By Jim Hayward, guest columnist
A craft cocktail movement is shaking up the bar and restaurant scenes in cities such as New York, San Francisco and Portland, Ore. Fresh and local ingredients, in-house mixes and syrups, and flamboyantly garnished concoctions are taking center stage.
Sadly, that scene is hit and miss in South Florida. But wait: Cocktails that meet all those criteria – and more – have been perfected and lovingly served for 55 years at the family owned and operated Mai-Kai restaurant in Fort Lauderdale.
Unfairly dismissed as a tourist trap by some, this iconic Polynesian palace is widely considered to have perhaps the best tropical drink menu anywhere in the world, surpassing even the trendiest new tiki lounges in London and L.A.
Mai-Kai a research haven
Mixologists from all of the aforementioned cities make pilgrimages to the Mai-Kai to taste cocktails that seem frozen in time, most of them still prepared exactly as they were in the 1950s. The kitschy, yet authentic South Seas decor only adds to the enjoyment as you sip perfection from a pineapple.
But what completes the allure for me are the stories. Almost every cocktail has a story, and the Mai-Kai has around 50 great ones. One of our favorites is the Mai Tai.
Mai Tai defines a tropical, tiki drink
The Mai Tai has been recognized for more than 50 years as the definitive tropical drink. You’ll get some arguments from Zombie fans like myself, but there’s no denying that the Mai Tai is one of the world’s most popular and distinctive cocktails, period.
Much has been written about how to make an “authentic” Mai Tai, as created by Trader Vic, circa 1944. Tropical drink historian Jeff “Beachbum” Berry has a very concise history lesson and recipe on his blog. As Mr. Berry points out, the argument over who really invented the drink persists to this day.
Around 1937, a budding Oakland, Calif., restaurateur named Victor Bergeron ventured south to Hollywood to see for himself what all the hoopla was surrounding a small tropical-themed bar called Don the Beachcomber. According to legend, Bergeron was inspired to adopt the same Polynesian theme and shortly thereafter changed the name of his restaurant from Hinky Dink’s to Trader Vic’s.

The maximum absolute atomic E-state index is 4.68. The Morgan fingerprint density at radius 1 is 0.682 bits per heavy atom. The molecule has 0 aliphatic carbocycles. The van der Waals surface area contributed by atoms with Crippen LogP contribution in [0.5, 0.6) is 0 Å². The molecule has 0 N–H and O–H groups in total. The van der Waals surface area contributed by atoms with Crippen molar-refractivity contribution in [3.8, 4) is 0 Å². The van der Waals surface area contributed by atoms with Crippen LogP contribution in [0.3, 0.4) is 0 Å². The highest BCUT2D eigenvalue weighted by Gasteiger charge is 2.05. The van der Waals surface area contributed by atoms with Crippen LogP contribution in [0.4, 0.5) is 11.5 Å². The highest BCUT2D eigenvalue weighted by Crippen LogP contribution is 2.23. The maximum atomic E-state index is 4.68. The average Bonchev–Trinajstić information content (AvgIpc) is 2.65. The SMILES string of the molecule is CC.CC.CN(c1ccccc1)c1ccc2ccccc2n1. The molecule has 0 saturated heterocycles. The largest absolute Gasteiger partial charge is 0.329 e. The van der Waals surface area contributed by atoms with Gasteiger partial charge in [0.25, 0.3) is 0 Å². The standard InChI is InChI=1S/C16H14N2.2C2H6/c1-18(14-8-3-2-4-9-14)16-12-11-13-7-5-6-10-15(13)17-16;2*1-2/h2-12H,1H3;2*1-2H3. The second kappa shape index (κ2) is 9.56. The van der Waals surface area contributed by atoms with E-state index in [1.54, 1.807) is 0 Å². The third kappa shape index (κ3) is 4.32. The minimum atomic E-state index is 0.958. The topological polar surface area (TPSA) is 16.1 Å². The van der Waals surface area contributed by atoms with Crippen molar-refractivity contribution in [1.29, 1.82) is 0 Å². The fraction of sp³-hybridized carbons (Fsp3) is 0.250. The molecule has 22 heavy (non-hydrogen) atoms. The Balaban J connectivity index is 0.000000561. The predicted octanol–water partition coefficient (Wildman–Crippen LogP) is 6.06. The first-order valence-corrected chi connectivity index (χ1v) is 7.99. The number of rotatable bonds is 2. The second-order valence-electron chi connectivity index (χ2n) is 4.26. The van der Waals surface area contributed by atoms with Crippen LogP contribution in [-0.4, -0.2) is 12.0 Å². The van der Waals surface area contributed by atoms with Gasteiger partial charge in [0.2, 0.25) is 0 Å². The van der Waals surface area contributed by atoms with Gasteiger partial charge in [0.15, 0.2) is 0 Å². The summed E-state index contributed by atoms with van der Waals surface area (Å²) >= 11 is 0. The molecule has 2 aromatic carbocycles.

The rest is history, and Trader Vic’s remains the standard-bearer for Polynesian restaurants worldwide with more than 25 locations. The Don the Beachcomber chain disappeared by the 1980s, but the brand was recently revived with a Huntington Beach, Calif., location.
Originally a Q.B. Cooler?
One of the drinks on Donn Beach’s menu in 1937 was the Q.B. Cooler, named for the Quiet Birdmen, a drinking fraternity of aviators founded by seven World War I pilots in 1921. Donn changed his Q.B. Cooler recipe over the years, but as Beachbum Berry revealed in his 2007 book, Sippin’ Safari, the original version tastes remarkably similar to what Trader Vic later introduced to the world as the Mai Tai.
As Berry theorized in the book and later demonstrated during a symposium at the 2009 Hukilau event at The Mai-Kai, it’s likely that Bergeron created the Mai Tai by copying the flavor profile of the Q.B. Cooler. What’s remarkable is that the Mai Tai contains quite different ingredients. The two drinks have only rum and lime juice in common. But it’s undeniable that the tastes are incredibly similar.
The Mai-Kai tie-in
Bergeron eventually won a court battle that established him as the originator of the famous cocktail. But I subscribe to Beachbum Berry’s theory that Trader Vic created the Mai Tai based on the Q.B. Cooler. Also on early Don the Beachcomber menus was a drink called the Mai Tai Swizzle, but it was retired around 1937. Could Vic have lifted the name from one drink and the flavor profile from another in creating his Mai Tai?
Perhaps, but what does this all have to do with The Mai-Kai? The restaurant’s founders, Bob and Jack Thornton, were also fans of Don the Beachcomber. And they hired away one of Donn’s longtime mixologists, Mariano Licudine, from his Chicago restaurant.
Licudine created The Mai-Kai’s cocktail menu using his vast knowledge of the secret Donn Beach recipes, most of which remain a mystery to this day. He slightly altered ingredients and changed the names of the drinks. Thus, Donn’s influential Q.B. Cooler became the K.O Cooler. If you’re looking for the taste of an authentic Trader Vic’s Mai Tai, I’d recommend you order The Mai-Kai’s K.O. Cooler (or the lesser known Bora Bora).
The Mai Tai served at The Mai-Kai is one of many variations created in the wake of the success of the original drink. You’ll find some good examples from mid-century Tiki restaurants in Beachbum Berry’s cocktail guides, such as the Bali Hai Mai Tai, Damon’s Mai Tai, Kon-Tiki Mai Tai and Surf Room Mai Tai. You’ll find bad examples at hundreds of bars across the country.
Mystery as to when it made the menu
We’ve seen 1957, 1958 and 1959 Mai-Kai cocktail menus, and none contains the Mai Tai. It was most likely added in the 1960s due to customer demand as the drink’s popularity reached its zenith. But it seems more like an original creation by Licudine than a spinoff of the Donn the Beachcomber or Trader Vic classics. It’s more sweet than sour, with a familiar Mai-Kai rum profile, a distinct pineapple flavor, and a hint of falernum.
Regardless of its origin, the Mai-Kai’s Mai Tai is one of the iconic tiki bar’s most popular drinks and has become a classic in its own right.
You can follow my journey through 52 Mai-Kai cocktails on my blog, The Atomic Grog. We’re posting weekly reviews, photos and lots of recipes you can try at home (including the Q.B. Cooler).
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Jim “Hurricane” Hayward, a longtime South Florida journalist with a penchant for Polynesian Pop, recently launched TheAtomicGrog.com to cover the Tiki/retro revival, including South Florida events, music, art, cocktails and culture.